Where are you coming from?
Because your “View from Nowhere” gets fuzzier by the day…
Chris Johns: “[Photographer Stephanie Sinclair] has no agenda. She does not judge. … Her photographs are honest. They reflect her insatiable curiosity. … Stephanie understands that others may want to pass judgment, but that is not her role. She photographs what she sees and provides the opportunity for insight. The rest is up to the reader.
In a world full of shrill voices and agendas, we at National Geographic are committed to an unbiased presentation of facts. … It’s what we’ve been doing for more than 120 years.” (source: Chris Johns’ Editors Note, February 2010)
Jay Rosen: “I could be wrong, but I think we are in the midst of shift in the system by which trust is sustained in professional journalism. David Weinberger tried to capture it with his phrase: transparency is the new objectivity. My version of that: it’s easier to trust in “here’s where I’m coming from” than the View from Nowhere. These are two different ways of bidding for the confidence of the users.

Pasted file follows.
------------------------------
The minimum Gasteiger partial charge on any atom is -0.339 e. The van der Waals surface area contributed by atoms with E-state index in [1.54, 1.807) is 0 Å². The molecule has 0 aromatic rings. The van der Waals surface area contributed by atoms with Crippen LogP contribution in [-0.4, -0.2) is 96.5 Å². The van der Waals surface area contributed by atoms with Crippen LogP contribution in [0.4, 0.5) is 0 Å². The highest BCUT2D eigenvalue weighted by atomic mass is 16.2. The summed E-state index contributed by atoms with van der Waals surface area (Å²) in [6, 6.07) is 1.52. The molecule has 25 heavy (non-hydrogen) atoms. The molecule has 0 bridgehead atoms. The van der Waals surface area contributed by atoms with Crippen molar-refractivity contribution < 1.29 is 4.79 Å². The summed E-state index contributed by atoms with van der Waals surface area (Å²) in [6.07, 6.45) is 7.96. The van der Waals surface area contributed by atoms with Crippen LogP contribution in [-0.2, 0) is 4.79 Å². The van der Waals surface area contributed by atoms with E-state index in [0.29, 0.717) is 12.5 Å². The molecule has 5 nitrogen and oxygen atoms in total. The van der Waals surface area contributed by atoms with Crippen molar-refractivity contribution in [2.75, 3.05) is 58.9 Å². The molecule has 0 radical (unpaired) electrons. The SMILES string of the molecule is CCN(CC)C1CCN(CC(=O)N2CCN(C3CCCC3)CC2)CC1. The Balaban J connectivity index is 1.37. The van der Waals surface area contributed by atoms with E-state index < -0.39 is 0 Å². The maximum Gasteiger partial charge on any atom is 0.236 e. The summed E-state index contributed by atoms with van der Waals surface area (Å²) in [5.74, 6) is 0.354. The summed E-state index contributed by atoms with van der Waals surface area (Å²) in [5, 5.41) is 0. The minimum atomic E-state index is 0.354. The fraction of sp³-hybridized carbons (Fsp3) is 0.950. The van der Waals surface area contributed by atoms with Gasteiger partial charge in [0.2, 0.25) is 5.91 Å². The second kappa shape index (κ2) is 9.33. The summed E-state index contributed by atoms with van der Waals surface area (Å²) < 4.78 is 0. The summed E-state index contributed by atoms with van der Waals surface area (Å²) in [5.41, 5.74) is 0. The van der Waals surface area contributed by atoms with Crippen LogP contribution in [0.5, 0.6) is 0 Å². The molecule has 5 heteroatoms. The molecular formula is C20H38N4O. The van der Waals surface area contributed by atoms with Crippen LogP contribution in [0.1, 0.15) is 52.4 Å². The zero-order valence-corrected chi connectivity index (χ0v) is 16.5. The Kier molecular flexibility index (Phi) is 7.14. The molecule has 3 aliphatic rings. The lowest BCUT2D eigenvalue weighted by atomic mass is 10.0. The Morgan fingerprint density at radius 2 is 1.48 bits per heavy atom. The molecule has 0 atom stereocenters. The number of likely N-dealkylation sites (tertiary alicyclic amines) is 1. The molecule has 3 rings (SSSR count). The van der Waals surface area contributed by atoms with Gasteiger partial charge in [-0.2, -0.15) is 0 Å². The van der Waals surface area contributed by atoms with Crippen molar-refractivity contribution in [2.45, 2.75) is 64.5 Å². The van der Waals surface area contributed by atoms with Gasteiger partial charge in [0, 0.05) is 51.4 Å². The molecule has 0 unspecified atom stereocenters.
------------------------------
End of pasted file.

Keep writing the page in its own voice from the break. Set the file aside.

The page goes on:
In the old way, one says: “I don’t have a horse in this race. I don’t have a view of the world that I’m defending. I’m just telling you the way it is, and you should accept it because I’ve done the work and I don’t have a stake in the outcome…”
In the newer way, the logic is different. “Look, I’m not going to pretend that I have no view. Instead, I am going to level with you about where I’m coming from on this. So factor that in when you evaluate my report. Because I’ve done the work and this is what I’ve concluded…”
If the View from Nowhere continues on, unchallenged, trust in the news media will probably continue to decline.” (source: “The View From Nowhere: Questions and Answers,” PressThink, November 10, 2010)